Ten Reasons You Should Never Qualify When Cold Calling

Chris Beall, CEO, ConnectAndSell

A person working on a laptop holding a smart phone.

I realize the title of this article is heretical to most, if not all, sales professionals. And, if possible, it is even more heretical to their managers. After all, if we actually have the good luck to talk to a live, potentially relevant human being on a cold call, what could be worse than succeeding in scheduling an appointment with them, only to find out they are not qualified?

Even worse, there are so few ways for a prospect to be qualified, and so many reasons to disqualify them. Conventional wisdom, even backed up by actual practice in some cases, says we should not waste the time of our precious account executives with meetings with those prospects that are not qualified to buy—preferably now.

Conventional wisdom is a wonderful thing, but what if it’s dead wrong? The following ten reasons you should never qualify when cold calling are not derived from conventional wisdom: They are the result of analyzing the outcomes of millions of cold calls, and putting into practice—at a pace of about 70,000 cold and follow-up conversations per year for our small team at ConnectAndSell—the learnings from those conversations. 

Here they are:

1. It doesn’t really work. 

Why? Because a cold call is an ambush, and someone who has just been ambushed has one motivation: escape. So, while the prospect is trying to figure out how to end this unwanted interruption while preserving their self-image as a good person, you launch into what feels like an interrogation. Every answer they give is designed to facilitate escape, and the best answers are the ones that obviously disqualify them. “We’re set” is the most powerful.

2. It actually wastes time, even though it feels like it saves time. 

Whether you are setting appointments for yourself, or you are doing so for someone else, your average conversation goes from 1 minute 8 seconds without adding the usual qualification questions to more than 3 minutes—and then tends to yield a false negative.

3. It ignores timing. 

The replacement cycle for B2B solutions averages three years. That means that 11/12ths  of your otherwise perfectly qualified prospects are not in a possible buying cycle for your solution this quarter. They are not disqualified: They just aren’t ready yet. 

4. It squelches curiosity—both yours and theirs. 

The primary purpose of a cold call is to schedule an appointment, and the best emotion to drive that is curiosity. When you start interrogating, the prospect immediately stops being curious about what you are all about and starts preparing to resist your impending pitch.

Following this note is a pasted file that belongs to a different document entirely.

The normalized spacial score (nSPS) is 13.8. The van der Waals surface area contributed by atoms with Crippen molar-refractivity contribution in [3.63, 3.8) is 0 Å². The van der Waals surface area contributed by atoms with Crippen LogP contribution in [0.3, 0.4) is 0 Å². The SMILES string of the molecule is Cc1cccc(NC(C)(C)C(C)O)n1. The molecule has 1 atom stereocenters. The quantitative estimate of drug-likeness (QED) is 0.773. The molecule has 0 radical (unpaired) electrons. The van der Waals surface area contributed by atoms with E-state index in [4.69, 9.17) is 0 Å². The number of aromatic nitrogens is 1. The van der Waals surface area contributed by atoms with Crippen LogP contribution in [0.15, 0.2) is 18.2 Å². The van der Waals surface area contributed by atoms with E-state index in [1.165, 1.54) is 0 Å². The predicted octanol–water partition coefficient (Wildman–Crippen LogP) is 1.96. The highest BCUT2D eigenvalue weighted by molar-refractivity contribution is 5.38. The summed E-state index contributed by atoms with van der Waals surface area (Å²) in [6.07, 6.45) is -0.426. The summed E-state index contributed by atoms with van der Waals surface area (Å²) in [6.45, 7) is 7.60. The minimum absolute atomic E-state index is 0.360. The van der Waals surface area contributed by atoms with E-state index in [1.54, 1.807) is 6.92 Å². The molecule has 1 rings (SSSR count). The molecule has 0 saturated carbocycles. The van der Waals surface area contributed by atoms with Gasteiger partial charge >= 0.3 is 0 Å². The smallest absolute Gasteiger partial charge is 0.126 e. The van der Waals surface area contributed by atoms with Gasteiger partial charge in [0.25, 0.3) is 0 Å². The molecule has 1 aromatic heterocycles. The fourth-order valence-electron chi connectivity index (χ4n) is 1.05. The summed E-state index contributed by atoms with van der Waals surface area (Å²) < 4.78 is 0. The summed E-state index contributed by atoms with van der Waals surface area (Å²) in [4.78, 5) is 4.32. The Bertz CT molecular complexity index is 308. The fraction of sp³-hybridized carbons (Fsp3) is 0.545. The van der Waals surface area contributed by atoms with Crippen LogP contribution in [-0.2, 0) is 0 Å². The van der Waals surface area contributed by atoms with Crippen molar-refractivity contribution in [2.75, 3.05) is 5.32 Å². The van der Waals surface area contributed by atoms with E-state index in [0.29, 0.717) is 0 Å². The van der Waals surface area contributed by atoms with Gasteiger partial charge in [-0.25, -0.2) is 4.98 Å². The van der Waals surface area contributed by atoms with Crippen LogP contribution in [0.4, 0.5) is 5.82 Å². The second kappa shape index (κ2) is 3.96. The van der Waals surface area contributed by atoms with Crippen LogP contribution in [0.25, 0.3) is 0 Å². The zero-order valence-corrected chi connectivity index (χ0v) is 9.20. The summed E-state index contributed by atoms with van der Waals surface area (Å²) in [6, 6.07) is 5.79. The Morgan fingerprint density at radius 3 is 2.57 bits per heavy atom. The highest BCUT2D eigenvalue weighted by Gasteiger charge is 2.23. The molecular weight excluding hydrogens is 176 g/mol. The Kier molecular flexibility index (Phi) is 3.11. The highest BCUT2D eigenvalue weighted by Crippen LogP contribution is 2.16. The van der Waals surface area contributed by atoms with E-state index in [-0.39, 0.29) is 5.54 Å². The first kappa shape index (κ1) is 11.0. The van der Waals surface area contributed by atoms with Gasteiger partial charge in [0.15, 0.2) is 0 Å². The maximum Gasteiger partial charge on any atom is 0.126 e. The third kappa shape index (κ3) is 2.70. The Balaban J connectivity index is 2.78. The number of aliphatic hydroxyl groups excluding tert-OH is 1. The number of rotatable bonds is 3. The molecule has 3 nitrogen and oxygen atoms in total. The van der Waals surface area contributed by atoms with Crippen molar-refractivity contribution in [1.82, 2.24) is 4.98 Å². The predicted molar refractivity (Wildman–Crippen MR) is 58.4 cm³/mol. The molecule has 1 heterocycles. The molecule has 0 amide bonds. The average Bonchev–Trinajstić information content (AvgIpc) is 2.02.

5. It diminishes conversation-to-meeting yield. 

This one is simple but subtle. You will obviously have fewer meetings if you disqualify, which might seem fine to you, but actually creates opportunities for your competitors. You have conducted a little research, then been so certain that there is no fit, that you won’t even meet. Your competitor might choose to meet, and, to their delight, learn that you did part of their job for them.

6. It kills relationships in the crib. 

Let’s face it—if you turn to a stranger in an elevator and start asking them questions about their business, you will get everything from a funny look to them making a call to security. Interrogation is no way to start a relationship, and B2B requires trust relationships to have a chance.

7. It ignores competition and actually makes your competitor’s job easier. 

You do the hard part of getting someone on the phone—a 5% shot that you actually won! And, after all that hard work, you decide, based on unreliable information obtained by interrogation of an ambushed prospect, that you should give up and let your fiercest competitor have a shot at someone who actually answers the phone. You are effectively working for your competitor, which is a bad idea.

8. It keeps you from improving your targeting, and your lists will get worse over time. 

Targeting is hard, and improving your targeting is crucial to success in the market—because your list is, literally, your market hypothesis. It needs to be fed good information, and cold calls don’t reliably produce that information: Discovery calls do. Send everyone who is willing into discovery, and then use that information rigorously to make your lists smarter.

9. It cripples discovery.

By splitting discovery across two kinds of conversations—ambush (unreliable information) and actual discovery (reliable, if executed correctly)—introduces a risk that you won’t be able to achieve it at all. 

10. It muddies your strategy. 

Again, your go-to-market strategy must be reduced to a list, and the list must be improved over time using the best information you have. That information comes from discovery, not an ambush cold call—much less a bunch of cold calls done by different reps who inevitably have different criteria for disqualifying a given prospect.

So, there you have it—ten, count them ten, good reasons to avoid qualification until the confession booth called “discovery.” It takes discipline and a little patience, but, as the saying goes, “Good things come to those who wait.”

Headshot of Chris Beall

Chris Beall is CEO of ConnectAndSell. ConnectAndSell’s patented cloud sales acceleration platform has helped more than 1,000 B2B companies, from small startup ventures to Fortune 500 firms. Download ConnectAndSell’s free ebook, How ConnectAndSell Lightning Enables Work From Home for Sales Leaders.